OAKLAND (CBS SF) -- A 4-year-old American boy living in Alameda County has spent most of his life on the U.S. government's terrorist watchlist, but a newly-filed class-action claim aims to get the young boy, and thousands of other Arab-Americans, off the list.
The young boy, identified in the complaint only as Baby Doe, is one of 18 plaintiffs in the case, Baby Doe v. Piehota.
Attorneys with the Council on American-Islamic Relations (CAIR) filed the complaint Tuesday in Virginia, alleging that the director of the Terrorist Screening Center Christopher Piehota, and other government officials are placing individuals onto the Terrorist Screening Database (TSDB) "based on mere guesses, hunches, and conjectures and even simply based on matters of race, ethnicity, national origin, religion..."
When individuals who are placed into the database go through security at an airport, try to get a license, or try to buy a firearm screeners are alerted that the individual is a "known or suspected terrorist," according to the complaint.
Baby Doe, a toddler born to an American Muslim family, brings the action through Father Doe. Baby Doe was 7-months-old when his boarding pass was first stamped with "SSSS" which indicated to security personnel that he had been designated a "known or suspected terrorist," the complaint states.
At airport security the then-infant was searched, patted down and subjected to chemical testing. Every one of his diapers was searched, according to the complaint.
Baby Does's parents haven't been told why their son was put on the watchlist or given an opportunity to contest the designation, the complaint states.
The federal watchlist is described in the complaint as being "accountability-free." The plaintiffs' attorneys argue that those who find themselves on the list have no means to challenge the basis for their inclusion or get themselves removed from the list.
The complaint cites recently leaked government documents, including a 2014 U.S. Department of Justice audit of the FBI's management of the terrorist watchlist. Those documents, the complaint alleges, reveals that the "federal watchlist is void of proper processing, which in turn results in life-altering consequences that flow from these illegal actions."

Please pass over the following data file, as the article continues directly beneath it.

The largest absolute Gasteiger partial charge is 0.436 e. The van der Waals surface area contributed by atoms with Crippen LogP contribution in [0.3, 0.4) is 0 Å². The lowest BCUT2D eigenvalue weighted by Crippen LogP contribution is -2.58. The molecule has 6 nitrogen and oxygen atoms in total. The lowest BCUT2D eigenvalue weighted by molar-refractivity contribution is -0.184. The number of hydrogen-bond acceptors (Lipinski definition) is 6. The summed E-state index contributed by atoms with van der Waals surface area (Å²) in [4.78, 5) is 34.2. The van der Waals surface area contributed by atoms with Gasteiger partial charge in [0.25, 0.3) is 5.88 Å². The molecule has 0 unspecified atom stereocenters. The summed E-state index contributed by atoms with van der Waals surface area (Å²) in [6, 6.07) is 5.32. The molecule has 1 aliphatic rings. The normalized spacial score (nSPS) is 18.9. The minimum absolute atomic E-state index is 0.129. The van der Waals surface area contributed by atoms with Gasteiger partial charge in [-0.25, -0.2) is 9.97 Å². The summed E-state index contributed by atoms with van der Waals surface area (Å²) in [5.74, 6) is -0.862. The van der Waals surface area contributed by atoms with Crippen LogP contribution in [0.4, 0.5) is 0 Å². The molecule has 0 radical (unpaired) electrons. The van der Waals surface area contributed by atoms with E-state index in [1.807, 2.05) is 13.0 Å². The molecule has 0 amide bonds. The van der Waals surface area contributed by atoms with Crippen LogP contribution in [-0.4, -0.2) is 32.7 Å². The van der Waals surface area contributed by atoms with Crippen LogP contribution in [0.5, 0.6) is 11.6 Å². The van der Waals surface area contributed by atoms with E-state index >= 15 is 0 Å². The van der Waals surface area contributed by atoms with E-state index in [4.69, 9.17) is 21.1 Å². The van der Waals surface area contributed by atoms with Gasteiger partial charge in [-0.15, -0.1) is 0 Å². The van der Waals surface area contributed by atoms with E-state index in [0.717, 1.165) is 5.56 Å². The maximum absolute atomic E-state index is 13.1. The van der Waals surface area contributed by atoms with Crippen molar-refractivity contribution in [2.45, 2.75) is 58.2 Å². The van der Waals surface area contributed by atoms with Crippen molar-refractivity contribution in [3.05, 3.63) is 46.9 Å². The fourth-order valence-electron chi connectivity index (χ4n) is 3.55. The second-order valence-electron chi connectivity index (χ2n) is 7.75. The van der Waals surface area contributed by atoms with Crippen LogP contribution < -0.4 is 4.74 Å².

Two other plaintiffs named in the complaint also reside in Alameda County: Muhamad Haydar, 34, and Mariam Jukaku, 32. Both Haydar and Jukaku have been removed from the list, but neither claim to have been given an opportunity to contest the designation or ever given a reason for being placed on it.
The complaint alleges that the defendants violated the Constitutional rights of the plaintiffs and said that individuals were unfairly placed on the list based on their travel to Muslim-majority countries and guilt-by-association.
CAIR states that the number of individuals placed on the watchlist has more than doubled from around 228,000 in 2009 to roughly 469,000 in 2013.
CAIR-Michigan legal director Lena F. Masri states that CAIR filed this class action lawsuit, "on behalf of the thousands of American Muslims who were placed on the government's terror watchlists without due process."
The Terrorist Screening Center, which was created in 2003, and born out of the 9/11 events, maintains the Terrorist Watchlist and describes the list on its website as "a single database of identifying information about those known or reasonably suspected of being involved in terrorist activity."
The watchlist, according to the Terrorist Screening Center, helps front-line screening agencies positively identify known or suspected terrorists who are trying to obtain visas, enter the country, board aircraft, or engage in other activity. The Terrorist Screening Center states that "the consolidated Terrorist Watchlist is one of the most effective counterterrorism tools for the U.S. government."
The FBI did not immediately respond to CBS San Francisco's request for comment on the complaint.
By Hannah Albarazi - Follow her on Twitter: @hannahalbarazi.
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